In our quest to harness the power of the sun, we often overlook the nuances of optimising our solar systems for self-consumption. To shed light on this topic, we sat down with Darren Chung, the owner of Shoalhaven Solar, who shared valuable insights on making the most of your solar energy and offered tips to reduce energy bills.
Darren shared that the inspiration for this article came from a customer who approached him with a simple request: "Can you please provide information on how we can make the most of our solar system and save power during winter? My wife prefers to do these chores that use appliances during the evening, and we want to see how it can benefit our energy bill to change our habits.".
One key takeaway from our conversation was the significant difference in solar energy production between summer and winter. Darren explained that in the summer, solar panels can generate 2.5 times more energy than in the winter. For instance, a 6.6-kilowatt system might produce 30 to 35 kilowatt-hours per day in summer but only 10 to 15 kilowatt-hours in winter.
The size of your solar system matters when it comes to reaping the benefits. Darren emphasized that a 6.6-kilowatt system, which was once considered sufficient for a three-bedroom house, might now be better suited for elderly couples. Families are leaning toward larger systems, starting at 7.9 kilowatts, to make a significant dent in their power bills.
Darren provided estimates for the power consumption of common household appliances:
Dishwasher: Around 3 kilowatt-hours per cycle.
Washing Machine: Approximately 2-3 kilowatt-hours per cycle (if using hot water).
Dryer: About 5 kilowatt-hours per cycle.
A 6.6kW system will produce about 30-35 kilowatt-hours during the periods when the sun is shining on the panels in summer, but that drops to 10-15 kilowatt-hours in winter.
When you consider that your power company may be charging as much as 44 cents per kilowatt-hour and only giving you back 5 cents per kilowatt-hour for your feed-in tariff, it makes much more sense to use free power while you are generating it with the solar panels during the day than to pay the power company for it at night.
To maximize solar self-consumption, Darren recommended delaying the use of appliances until the sun is shining. Many appliances have delay start settings, which can help align their operation with solar production.
Let’s have a look at how much you could save over a year if you ran various appliances during the solar power-producing hours of the day, instead of drawing that power from the grid at night. For the sake of the exercise, let’s assume that we are powering the grid during the day and getting 5c per kilowatt feed-in tariff for that, so the cost of power comes down to 39c per kilowatt. In reality, it’s not quite that straightforward, but it will probably work well enough for illustrative purposes.
Dishwasher 7 times per week or 365 per year is: 365 x 3 kWh x $0.39 = $427.05 pa
Washing machine 3 times per week or 156 per year is: 156 x 3 kWh x 0.39 = $182.52
Dryer 3 times per week or 156 per year works out like so: 156 x 5 kWh x $0.39 = $304.20 pa
If the usage above was by someone working during the daylight hours and as a result, using their appliances at night, they might be able to save as much as $913.77 per year. All just by changing their habits and using the delayed start function on the above appliances to run them when the solar panels are producing energy.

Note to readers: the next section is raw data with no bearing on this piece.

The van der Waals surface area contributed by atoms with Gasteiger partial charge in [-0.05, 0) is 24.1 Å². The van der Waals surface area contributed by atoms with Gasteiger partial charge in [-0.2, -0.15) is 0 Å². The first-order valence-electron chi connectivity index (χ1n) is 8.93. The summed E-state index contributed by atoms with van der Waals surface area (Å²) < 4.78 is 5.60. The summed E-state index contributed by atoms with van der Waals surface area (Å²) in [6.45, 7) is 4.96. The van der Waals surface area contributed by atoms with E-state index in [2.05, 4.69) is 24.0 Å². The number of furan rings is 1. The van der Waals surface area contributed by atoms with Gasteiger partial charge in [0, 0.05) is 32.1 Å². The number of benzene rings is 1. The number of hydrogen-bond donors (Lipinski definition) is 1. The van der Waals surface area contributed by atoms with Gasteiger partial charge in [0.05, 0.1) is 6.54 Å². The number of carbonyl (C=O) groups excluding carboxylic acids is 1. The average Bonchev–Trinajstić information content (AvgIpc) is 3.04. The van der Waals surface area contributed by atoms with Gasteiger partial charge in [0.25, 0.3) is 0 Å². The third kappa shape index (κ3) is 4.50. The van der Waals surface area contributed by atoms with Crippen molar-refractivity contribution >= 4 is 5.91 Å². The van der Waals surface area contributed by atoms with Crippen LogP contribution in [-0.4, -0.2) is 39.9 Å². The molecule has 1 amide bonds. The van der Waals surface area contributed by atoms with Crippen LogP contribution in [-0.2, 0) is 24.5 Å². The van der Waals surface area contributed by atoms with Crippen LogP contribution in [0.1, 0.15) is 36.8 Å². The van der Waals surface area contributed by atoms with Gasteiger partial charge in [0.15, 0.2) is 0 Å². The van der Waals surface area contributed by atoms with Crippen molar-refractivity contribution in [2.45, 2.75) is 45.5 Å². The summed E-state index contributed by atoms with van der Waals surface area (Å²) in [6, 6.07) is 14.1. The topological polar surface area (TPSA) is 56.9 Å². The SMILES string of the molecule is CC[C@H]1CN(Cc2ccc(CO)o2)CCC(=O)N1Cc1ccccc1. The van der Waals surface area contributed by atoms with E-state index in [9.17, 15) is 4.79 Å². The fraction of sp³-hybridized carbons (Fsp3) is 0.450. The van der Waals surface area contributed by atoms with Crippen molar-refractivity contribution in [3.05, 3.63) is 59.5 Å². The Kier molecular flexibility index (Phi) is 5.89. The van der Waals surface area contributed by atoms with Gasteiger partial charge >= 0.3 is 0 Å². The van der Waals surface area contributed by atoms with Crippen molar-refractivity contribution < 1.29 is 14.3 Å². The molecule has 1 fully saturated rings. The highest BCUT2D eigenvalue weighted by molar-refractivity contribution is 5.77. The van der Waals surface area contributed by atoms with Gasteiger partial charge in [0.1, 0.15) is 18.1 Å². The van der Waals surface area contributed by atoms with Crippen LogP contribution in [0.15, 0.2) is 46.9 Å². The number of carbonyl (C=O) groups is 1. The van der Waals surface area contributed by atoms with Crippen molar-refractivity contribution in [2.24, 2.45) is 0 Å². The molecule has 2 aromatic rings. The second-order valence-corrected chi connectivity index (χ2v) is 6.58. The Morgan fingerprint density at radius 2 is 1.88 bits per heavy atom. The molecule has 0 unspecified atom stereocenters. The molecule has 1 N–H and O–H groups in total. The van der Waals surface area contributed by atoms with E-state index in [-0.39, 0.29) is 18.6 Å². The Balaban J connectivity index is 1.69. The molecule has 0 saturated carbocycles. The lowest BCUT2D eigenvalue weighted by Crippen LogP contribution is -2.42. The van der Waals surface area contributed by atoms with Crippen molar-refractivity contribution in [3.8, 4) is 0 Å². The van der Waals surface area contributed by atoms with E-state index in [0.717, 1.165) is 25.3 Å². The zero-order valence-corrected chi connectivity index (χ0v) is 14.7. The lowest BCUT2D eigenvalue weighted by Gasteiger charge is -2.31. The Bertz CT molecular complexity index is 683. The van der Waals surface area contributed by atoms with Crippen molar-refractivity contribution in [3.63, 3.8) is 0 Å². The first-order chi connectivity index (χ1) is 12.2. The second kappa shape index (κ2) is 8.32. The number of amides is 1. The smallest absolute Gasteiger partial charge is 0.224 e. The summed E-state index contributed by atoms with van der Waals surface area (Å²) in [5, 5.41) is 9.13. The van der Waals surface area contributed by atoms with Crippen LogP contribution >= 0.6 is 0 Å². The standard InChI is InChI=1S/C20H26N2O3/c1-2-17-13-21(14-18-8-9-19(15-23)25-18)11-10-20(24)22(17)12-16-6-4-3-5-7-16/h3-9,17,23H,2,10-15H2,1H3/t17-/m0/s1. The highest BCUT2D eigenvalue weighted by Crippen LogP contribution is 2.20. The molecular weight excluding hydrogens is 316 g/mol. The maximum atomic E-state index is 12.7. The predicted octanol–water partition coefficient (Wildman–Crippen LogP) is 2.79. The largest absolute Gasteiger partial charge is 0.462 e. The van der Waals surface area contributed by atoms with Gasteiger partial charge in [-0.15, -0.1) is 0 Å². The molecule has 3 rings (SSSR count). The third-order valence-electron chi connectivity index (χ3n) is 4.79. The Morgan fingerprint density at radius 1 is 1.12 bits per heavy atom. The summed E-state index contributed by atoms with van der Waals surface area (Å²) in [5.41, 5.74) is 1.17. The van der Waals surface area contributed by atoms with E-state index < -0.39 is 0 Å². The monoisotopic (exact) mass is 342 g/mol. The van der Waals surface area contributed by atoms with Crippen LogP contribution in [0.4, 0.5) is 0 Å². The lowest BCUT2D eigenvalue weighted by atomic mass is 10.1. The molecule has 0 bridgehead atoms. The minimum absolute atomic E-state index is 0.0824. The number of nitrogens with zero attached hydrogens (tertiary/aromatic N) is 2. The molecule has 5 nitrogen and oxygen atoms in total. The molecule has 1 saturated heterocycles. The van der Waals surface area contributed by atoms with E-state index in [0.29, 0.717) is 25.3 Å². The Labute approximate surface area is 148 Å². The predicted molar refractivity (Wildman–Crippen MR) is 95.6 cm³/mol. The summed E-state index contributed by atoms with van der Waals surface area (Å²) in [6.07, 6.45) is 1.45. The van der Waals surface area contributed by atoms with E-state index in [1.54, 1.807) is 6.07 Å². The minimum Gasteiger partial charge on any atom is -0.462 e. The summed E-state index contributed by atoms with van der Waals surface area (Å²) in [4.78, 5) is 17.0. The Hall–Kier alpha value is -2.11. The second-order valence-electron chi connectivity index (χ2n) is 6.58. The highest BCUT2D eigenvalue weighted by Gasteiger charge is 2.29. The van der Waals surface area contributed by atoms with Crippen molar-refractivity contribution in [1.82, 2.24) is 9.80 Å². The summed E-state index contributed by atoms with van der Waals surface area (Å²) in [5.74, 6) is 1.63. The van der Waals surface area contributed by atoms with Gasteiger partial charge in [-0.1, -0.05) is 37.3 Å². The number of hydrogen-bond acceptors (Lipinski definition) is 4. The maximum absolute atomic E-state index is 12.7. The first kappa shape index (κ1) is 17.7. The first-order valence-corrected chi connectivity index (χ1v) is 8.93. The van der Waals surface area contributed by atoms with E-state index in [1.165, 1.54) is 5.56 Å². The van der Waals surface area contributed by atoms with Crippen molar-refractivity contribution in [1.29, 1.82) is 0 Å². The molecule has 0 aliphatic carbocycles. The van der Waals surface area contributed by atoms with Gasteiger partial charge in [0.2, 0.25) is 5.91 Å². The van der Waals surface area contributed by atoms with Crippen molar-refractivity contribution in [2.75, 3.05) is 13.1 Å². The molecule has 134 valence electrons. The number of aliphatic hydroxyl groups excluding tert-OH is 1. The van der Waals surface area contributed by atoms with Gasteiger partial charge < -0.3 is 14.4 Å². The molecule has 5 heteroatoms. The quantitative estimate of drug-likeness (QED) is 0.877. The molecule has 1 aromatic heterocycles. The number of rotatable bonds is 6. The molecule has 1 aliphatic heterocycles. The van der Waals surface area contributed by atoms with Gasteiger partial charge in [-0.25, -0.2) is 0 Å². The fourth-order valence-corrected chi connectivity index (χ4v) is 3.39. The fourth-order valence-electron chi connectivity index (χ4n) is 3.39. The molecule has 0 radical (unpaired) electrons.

Darren explained the benefits of using timers and Green Catch Power Diverters to put solar energy into your electric hot water heater. A hot water heater is often the most power-intensive appliance in the home, but it stores that energy as heat for long periods of time. In that way, it acts as a big battery (but at a fraction of the cost!)
Timers can optimize power usage by directing excess solar energy to the hot water heater on a schedule, while Green Catch Diverters divert excess power to your hot water system automatically, based on when you’ve got excess solar energy going back to the grid, making the whole system smarter and more energy-efficient.
Batteries can extend the availability of free solar power, but their effectiveness depends on system size and usage patterns. Smaller systems may not fill batteries in winter, while larger systems can provide nearly year-round energy coverage.
For air conditioning, which is typically a large draw on power, Darren advised maintaining consistent temperature settings throughout the day. By maintaining the desired temperature all day long, instead of drastically cooling or heating the house when you come home, you can reduce energy consumption. It requires much less energy to maintain the inside temperature of a well-insulated house than it does to change the temperature.
A well-insulated home retains temperature better, reducing the workload on your air conditioner or heater. Sealing and insulating your home properly is a good investment in reducing your power bills.
In conclusion, Darren’s insights highlight the importance of understanding your solar system and its capabilities. By optimising appliance usage, investing in smart devices like timers and diverters, and making energy-conscious decisions, homeowners can maximize their solar self-consumption and minimise energy costs. Remember, every kilowatt-hour saved adds up, making a significant impact on your energy bills and reducing your carbon footprint.